The photo with this blog post was taken late last month in the Lake District. In the valley, the weather felt quite mild; a few hundred feet higher, the wind and snow made for Arctic conditions despite the bright sky. Winter hill walking should really be seen as mountaineering with the added dimensions of shorter daylight hours plus snow, ice and severe weather.
Never take the weather for granted in the hills. By their very nature, mountain weather patterns can change quickly without warning and can pose serious problems if you’re unprepared. Always check the weather forecast and never just ‘hope for the best’. Check the Met Office weather forecasts – www.metoffice.gov.uk - as well as local advice.
Don’t bite off more than you can chew. Steep ground, snow and cold conditions will sap your strength and can turn what you thought would be a good day out into an epic. On your map, before leaving, check out and mark ‘escape routes’ off your planned walk in case the going gets too tough. Tell somebody where you’re going and let them know when you’re back. Walking alone high in the hills in winter is definitely not recommended!
Your rucksack will hold more than you’d expect to take on a summer stroll so it will weigh more so take that into account as well when planning your walk.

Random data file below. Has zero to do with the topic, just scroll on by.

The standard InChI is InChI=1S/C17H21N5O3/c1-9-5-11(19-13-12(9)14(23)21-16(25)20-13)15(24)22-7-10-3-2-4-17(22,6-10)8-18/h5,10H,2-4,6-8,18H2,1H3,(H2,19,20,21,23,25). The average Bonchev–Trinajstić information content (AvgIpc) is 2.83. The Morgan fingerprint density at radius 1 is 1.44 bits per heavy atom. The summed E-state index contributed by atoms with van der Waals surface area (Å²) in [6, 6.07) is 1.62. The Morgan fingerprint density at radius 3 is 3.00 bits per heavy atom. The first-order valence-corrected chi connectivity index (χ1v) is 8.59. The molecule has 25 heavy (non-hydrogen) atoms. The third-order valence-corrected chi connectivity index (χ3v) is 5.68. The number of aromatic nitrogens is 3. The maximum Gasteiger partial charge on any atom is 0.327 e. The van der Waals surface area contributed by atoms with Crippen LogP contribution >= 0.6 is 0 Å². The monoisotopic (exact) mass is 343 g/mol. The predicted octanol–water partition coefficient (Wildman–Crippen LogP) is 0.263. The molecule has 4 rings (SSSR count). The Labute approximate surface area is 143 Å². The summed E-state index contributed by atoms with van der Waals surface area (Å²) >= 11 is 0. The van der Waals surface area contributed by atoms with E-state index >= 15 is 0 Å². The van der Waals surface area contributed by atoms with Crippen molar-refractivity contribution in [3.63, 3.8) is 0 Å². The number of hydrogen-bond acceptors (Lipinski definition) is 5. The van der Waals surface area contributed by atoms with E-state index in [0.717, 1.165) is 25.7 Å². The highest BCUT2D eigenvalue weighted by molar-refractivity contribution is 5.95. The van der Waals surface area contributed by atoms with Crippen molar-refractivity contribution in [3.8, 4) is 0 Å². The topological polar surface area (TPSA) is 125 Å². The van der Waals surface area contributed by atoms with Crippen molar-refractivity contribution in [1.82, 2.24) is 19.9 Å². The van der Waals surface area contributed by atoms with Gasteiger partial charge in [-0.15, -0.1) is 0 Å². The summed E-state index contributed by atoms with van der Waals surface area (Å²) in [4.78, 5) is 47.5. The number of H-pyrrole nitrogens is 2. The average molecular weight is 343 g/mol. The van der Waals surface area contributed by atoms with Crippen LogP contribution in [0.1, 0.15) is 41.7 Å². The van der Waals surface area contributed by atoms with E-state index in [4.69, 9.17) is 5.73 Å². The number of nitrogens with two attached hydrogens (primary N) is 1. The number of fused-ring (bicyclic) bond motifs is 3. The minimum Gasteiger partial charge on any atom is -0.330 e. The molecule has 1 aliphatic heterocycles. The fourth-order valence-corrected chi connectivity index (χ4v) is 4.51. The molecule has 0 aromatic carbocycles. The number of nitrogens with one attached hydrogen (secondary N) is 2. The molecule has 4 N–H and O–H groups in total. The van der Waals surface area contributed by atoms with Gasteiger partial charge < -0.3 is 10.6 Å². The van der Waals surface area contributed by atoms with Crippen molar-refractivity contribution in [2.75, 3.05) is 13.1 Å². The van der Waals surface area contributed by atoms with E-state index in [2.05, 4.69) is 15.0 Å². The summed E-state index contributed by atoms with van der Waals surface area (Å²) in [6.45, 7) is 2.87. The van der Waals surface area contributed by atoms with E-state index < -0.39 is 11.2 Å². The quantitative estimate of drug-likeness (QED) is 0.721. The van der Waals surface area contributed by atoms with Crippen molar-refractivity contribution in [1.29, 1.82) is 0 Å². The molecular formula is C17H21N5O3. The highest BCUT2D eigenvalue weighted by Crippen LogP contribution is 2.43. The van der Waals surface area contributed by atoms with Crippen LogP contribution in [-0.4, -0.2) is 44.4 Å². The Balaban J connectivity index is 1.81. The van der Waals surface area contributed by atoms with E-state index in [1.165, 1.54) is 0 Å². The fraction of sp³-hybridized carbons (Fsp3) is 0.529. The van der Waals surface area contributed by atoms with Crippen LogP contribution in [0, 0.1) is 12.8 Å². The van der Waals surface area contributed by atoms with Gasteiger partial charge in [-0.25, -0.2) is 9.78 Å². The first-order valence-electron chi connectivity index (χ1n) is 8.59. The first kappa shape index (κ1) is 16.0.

Warm, wind and waterproof clothing is obvious to wear and it pays to carry an extra layer of warmth for when you take a break to avoid cooling down too much. Overheating and sweating is not good for comfort and safety so ventilate your body heat and take off hat and gloves when you start warming up (unless conditions are horrendous!). Time and again, people pile on the gear as they slog uphill from the car park and stop at the top, sweating as they pull the layers off to cool down. Let your body keep you warm when working hard and use your clothing to retain heat when you stop.
Map, compass and GPS are not accessories, they’re essentials. As is keeping them to hand and knowing how to use them competently. Emergency equipment should include a torch, whistle (emergency signals are six blasts on a whistle or six flashes with a torch), first aid kit and a bivi bag or emergency shelter.
Your footwear needs to offer good support and reliable traction so boots are usually preferred to low shoes. Ice axe and crampons should be considered if conditions warrant. Carrying them, though, is not much good if you don’t know how to use them. Gaiters are a really practical item to wear in snow; put them on before you head off up the trail.
Take enough food to see you and your party through the day with something to spare – you’ll burn calories faster in winter. As well as hot drinks, take plenty of water and drink regularly.